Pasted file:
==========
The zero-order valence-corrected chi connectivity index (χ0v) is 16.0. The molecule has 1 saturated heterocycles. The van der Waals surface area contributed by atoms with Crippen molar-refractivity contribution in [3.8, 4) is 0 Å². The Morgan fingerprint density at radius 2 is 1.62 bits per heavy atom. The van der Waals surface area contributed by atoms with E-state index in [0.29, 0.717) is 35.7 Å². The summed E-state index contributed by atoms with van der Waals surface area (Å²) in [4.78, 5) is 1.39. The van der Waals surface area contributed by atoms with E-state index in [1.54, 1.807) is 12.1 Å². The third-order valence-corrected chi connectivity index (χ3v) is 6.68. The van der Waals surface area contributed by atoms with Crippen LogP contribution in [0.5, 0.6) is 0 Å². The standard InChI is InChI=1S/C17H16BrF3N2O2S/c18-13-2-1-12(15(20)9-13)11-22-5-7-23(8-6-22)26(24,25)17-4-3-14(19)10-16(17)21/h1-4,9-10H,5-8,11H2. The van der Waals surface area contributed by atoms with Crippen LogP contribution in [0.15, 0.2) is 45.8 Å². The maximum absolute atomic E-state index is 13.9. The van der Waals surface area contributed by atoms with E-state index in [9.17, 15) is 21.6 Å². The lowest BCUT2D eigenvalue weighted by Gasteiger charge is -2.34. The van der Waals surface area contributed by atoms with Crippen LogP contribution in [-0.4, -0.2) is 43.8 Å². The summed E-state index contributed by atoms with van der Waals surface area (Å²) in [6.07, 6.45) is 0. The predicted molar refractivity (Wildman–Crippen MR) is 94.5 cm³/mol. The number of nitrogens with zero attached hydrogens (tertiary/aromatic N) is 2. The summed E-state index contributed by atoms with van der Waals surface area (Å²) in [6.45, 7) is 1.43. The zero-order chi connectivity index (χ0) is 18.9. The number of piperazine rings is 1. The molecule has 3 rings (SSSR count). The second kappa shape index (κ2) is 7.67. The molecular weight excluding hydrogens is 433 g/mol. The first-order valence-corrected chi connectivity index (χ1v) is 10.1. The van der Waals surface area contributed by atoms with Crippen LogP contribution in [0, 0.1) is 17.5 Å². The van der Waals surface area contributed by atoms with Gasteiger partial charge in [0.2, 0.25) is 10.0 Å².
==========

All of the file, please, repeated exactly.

The zero-order valence-corrected chi connectivity index (χ0v) is 16.0. The molecule has 1 saturated heterocycles. The van der Waals surface area contributed by atoms with Crippen molar-refractivity contribution in [3.8, 4) is 0 Å². The Morgan fingerprint density at radius 2 is 1.62 bits per heavy atom. The van der Waals surface area contributed by atoms with E-state index in [0.29, 0.717) is 35.7 Å². The summed E-state index contributed by atoms with van der Waals surface area (Å²) in [4.78, 5) is 1.39. The van der Waals surface area contributed by atoms with E-state index in [1.54, 1.807) is 12.1 Å². The third-order valence-corrected chi connectivity index (χ3v) is 6.68. The van der Waals surface area contributed by atoms with Crippen LogP contribution in [0.5, 0.6) is 0 Å². The standard InChI is InChI=1S/C17H16BrF3N2O2S/c18-13-2-1-12(15(20)9-13)11-22-5-7-23(8-6-22)26(24,25)17-4-3-14(19)10-16(17)21/h1-4,9-10H,5-8,11H2. The van der Waals surface area contributed by atoms with Crippen LogP contribution in [0.15, 0.2) is 45.8 Å². The maximum absolute atomic E-state index is 13.9. The van der Waals surface area contributed by atoms with E-state index in [9.17, 15) is 21.6 Å². The lowest BCUT2D eigenvalue weighted by Gasteiger charge is -2.34. The van der Waals surface area contributed by atoms with Crippen LogP contribution in [-0.4, -0.2) is 43.8 Å². The summed E-state index contributed by atoms with van der Waals surface area (Å²) in [6.07, 6.45) is 0. The predicted molar refractivity (Wildman–Crippen MR) is 94.5 cm³/mol. The number of nitrogens with zero attached hydrogens (tertiary/aromatic N) is 2. The summed E-state index contributed by atoms with van der Waals surface area (Å²) in [6.45, 7) is 1.43. The zero-order chi connectivity index (χ0) is 18.9. The number of piperazine rings is 1. The molecule has 3 rings (SSSR count). The second kappa shape index (κ2) is 7.67. The molecular weight excluding hydrogens is 433 g/mol. The first-order valence-corrected chi connectivity index (χ1v) is 10.1. The van der Waals surface area contributed by atoms with Crippen LogP contribution in [0, 0.1) is 17.5 Å². The van der Waals surface area contributed by atoms with Gasteiger partial charge in [0.2, 0.25) is 10.0 Å².